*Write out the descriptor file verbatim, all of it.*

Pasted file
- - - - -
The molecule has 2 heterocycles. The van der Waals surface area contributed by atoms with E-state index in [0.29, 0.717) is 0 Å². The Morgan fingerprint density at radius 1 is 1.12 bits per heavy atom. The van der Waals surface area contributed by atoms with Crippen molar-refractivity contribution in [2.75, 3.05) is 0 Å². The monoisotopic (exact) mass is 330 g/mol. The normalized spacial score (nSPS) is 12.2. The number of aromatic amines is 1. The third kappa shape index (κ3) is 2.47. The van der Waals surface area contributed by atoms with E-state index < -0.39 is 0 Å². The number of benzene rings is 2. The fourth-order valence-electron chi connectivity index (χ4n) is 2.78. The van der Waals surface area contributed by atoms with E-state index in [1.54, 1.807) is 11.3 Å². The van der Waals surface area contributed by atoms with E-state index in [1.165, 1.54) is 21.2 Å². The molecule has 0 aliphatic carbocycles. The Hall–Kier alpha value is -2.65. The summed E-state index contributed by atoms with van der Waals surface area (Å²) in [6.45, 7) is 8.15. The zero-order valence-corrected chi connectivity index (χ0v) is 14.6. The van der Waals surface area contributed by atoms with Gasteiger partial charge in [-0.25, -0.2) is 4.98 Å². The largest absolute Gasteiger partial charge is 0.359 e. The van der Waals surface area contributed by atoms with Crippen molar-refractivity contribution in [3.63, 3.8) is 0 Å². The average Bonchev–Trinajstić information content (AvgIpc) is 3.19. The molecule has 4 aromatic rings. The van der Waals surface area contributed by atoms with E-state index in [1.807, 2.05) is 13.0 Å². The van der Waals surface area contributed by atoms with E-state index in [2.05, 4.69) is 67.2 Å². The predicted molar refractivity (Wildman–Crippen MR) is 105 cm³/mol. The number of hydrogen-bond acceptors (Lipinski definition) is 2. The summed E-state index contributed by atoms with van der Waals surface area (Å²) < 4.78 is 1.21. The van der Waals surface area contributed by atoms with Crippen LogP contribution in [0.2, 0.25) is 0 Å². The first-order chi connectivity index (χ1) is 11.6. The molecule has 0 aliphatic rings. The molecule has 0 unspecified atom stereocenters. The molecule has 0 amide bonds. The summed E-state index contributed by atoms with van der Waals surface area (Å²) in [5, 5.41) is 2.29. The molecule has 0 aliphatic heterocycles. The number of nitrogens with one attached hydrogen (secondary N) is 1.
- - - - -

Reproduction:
The molecule has 2 heterocycles. The van der Waals surface area contributed by atoms with E-state index in [0.29, 0.717) is 0 Å². The Morgan fingerprint density at radius 1 is 1.12 bits per heavy atom. The van der Waals surface area contributed by atoms with Crippen molar-refractivity contribution in [2.75, 3.05) is 0 Å². The monoisotopic (exact) mass is 330 g/mol. The normalized spacial score (nSPS) is 12.2. The number of aromatic amines is 1. The third kappa shape index (κ3) is 2.47. The van der Waals surface area contributed by atoms with E-state index < -0.39 is 0 Å². The number of benzene rings is 2. The fourth-order valence-electron chi connectivity index (χ4n) is 2.78. The van der Waals surface area contributed by atoms with E-state index in [1.54, 1.807) is 11.3 Å². The van der Waals surface area contributed by atoms with E-state index in [1.165, 1.54) is 21.2 Å². The molecule has 0 aliphatic carbocycles. The Hall–Kier alpha value is -2.65. The summed E-state index contributed by atoms with van der Waals surface area (Å²) in [6.45, 7) is 8.15. The zero-order valence-corrected chi connectivity index (χ0v) is 14.6. The van der Waals surface area contributed by atoms with Gasteiger partial charge in [-0.25, -0.2) is 4.98 Å². The largest absolute Gasteiger partial charge is 0.359 e. The van der Waals surface area contributed by atoms with Crippen molar-refractivity contribution in [3.63, 3.8) is 0 Å². The average Bonchev–Trinajstić information content (AvgIpc) is 3.19. The molecule has 4 aromatic rings. The van der Waals surface area contributed by atoms with E-state index in [1.807, 2.05) is 13.0 Å². The van der Waals surface area contributed by atoms with E-state index in [2.05, 4.69) is 67.2 Å². The predicted molar refractivity (Wildman–Crippen MR) is 105 cm³/mol. The number of hydrogen-bond acceptors (Lipinski definition) is 2. The summed E-state index contributed by atoms with van der Waals surface area (Å²) < 4.78 is 1.21. The van der Waals surface area contributed by atoms with Crippen LogP contribution in [0.2, 0.25) is 0 Å². The first-order chi connectivity index (χ1) is 11.6. The molecule has 0 aliphatic rings. The molecule has 0 unspecified atom stereocenters. The molecule has 0 amide bonds. The summed E-state index contributed by atoms with van der Waals surface area (Å²) in [5, 5.41) is 2.29. The molecule has 0 aliphatic heterocycles. The number of nitrogens with one attached hydrogen (secondary N) is 1.